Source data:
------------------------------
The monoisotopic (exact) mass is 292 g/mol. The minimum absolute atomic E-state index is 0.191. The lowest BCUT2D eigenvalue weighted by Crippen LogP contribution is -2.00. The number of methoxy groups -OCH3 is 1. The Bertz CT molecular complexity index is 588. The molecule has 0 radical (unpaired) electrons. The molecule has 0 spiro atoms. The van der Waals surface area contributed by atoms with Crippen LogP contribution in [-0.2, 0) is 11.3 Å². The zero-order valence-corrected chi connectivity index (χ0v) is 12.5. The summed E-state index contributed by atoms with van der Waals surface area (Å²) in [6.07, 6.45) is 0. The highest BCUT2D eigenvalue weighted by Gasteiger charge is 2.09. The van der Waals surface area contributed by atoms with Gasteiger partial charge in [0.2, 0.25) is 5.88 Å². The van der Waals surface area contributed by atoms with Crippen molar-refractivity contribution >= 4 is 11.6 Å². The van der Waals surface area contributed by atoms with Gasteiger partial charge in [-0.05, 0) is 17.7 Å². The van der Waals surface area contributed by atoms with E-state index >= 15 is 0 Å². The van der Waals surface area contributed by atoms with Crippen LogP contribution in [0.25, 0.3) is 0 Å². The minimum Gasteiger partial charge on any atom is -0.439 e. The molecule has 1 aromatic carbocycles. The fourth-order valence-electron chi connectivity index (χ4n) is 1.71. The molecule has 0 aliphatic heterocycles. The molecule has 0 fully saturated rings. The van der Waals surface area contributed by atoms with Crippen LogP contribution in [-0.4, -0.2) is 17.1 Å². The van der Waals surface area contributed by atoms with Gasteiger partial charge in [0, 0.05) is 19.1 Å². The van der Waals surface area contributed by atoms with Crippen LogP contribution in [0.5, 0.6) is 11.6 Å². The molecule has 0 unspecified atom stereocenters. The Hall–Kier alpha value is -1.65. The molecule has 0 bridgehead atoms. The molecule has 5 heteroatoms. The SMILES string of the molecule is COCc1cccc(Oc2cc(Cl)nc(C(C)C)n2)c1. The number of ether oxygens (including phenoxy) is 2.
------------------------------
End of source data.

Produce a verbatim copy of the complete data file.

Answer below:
The monoisotopic (exact) mass is 292 g/mol. The minimum absolute atomic E-state index is 0.191. The lowest BCUT2D eigenvalue weighted by Crippen LogP contribution is -2.00. The number of methoxy groups -OCH3 is 1. The Bertz CT molecular complexity index is 588. The molecule has 0 radical (unpaired) electrons. The molecule has 0 spiro atoms. The van der Waals surface area contributed by atoms with Crippen LogP contribution in [-0.2, 0) is 11.3 Å². The zero-order valence-corrected chi connectivity index (χ0v) is 12.5. The summed E-state index contributed by atoms with van der Waals surface area (Å²) in [6.07, 6.45) is 0. The highest BCUT2D eigenvalue weighted by Gasteiger charge is 2.09. The van der Waals surface area contributed by atoms with Gasteiger partial charge in [0.2, 0.25) is 5.88 Å². The van der Waals surface area contributed by atoms with Crippen molar-refractivity contribution >= 4 is 11.6 Å². The van der Waals surface area contributed by atoms with Gasteiger partial charge in [-0.05, 0) is 17.7 Å². The van der Waals surface area contributed by atoms with E-state index >= 15 is 0 Å². The van der Waals surface area contributed by atoms with Crippen LogP contribution in [0.25, 0.3) is 0 Å². The minimum Gasteiger partial charge on any atom is -0.439 e. The molecule has 1 aromatic carbocycles. The fourth-order valence-electron chi connectivity index (χ4n) is 1.71. The molecule has 0 aliphatic heterocycles. The molecule has 0 fully saturated rings. The van der Waals surface area contributed by atoms with Crippen LogP contribution in [-0.4, -0.2) is 17.1 Å². The van der Waals surface area contributed by atoms with Gasteiger partial charge in [0, 0.05) is 19.1 Å². The van der Waals surface area contributed by atoms with Crippen LogP contribution in [0.5, 0.6) is 11.6 Å². The molecule has 0 unspecified atom stereocenters. The Hall–Kier alpha value is -1.65. The molecule has 0 bridgehead atoms. The molecule has 5 heteroatoms. The SMILES string of the molecule is COCc1cccc(Oc2cc(Cl)nc(C(C)C)n2)c1. The number of ether oxygens (including phenoxy) is 2.